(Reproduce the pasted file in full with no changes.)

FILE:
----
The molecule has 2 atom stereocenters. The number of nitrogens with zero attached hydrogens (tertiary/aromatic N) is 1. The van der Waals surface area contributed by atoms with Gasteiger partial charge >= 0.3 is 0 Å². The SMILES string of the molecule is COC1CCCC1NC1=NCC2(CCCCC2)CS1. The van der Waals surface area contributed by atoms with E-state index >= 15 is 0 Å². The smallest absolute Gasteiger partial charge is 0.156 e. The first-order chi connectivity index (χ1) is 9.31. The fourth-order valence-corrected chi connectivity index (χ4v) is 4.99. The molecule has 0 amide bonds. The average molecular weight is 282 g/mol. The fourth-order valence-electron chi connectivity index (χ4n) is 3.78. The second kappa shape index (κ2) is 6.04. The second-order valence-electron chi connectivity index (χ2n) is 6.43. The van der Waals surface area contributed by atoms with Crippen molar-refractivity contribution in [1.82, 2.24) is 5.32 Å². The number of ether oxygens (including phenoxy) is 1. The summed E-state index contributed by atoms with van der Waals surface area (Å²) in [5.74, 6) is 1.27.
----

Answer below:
The molecule has 2 atom stereocenters. The number of nitrogens with zero attached hydrogens (tertiary/aromatic N) is 1. The van der Waals surface area contributed by atoms with Gasteiger partial charge >= 0.3 is 0 Å². The SMILES string of the molecule is COC1CCCC1NC1=NCC2(CCCCC2)CS1. The van der Waals surface area contributed by atoms with E-state index >= 15 is 0 Å². The smallest absolute Gasteiger partial charge is 0.156 e. The first-order chi connectivity index (χ1) is 9.31. The fourth-order valence-corrected chi connectivity index (χ4v) is 4.99. The molecule has 0 amide bonds. The average molecular weight is 282 g/mol. The fourth-order valence-electron chi connectivity index (χ4n) is 3.78. The second kappa shape index (κ2) is 6.04. The second-order valence-electron chi connectivity index (χ2n) is 6.43. The van der Waals surface area contributed by atoms with Crippen molar-refractivity contribution in [1.82, 2.24) is 5.32 Å². The number of ether oxygens (including phenoxy) is 1. The summed E-state index contributed by atoms with van der Waals surface area (Å²) in [5.74, 6) is 1.27.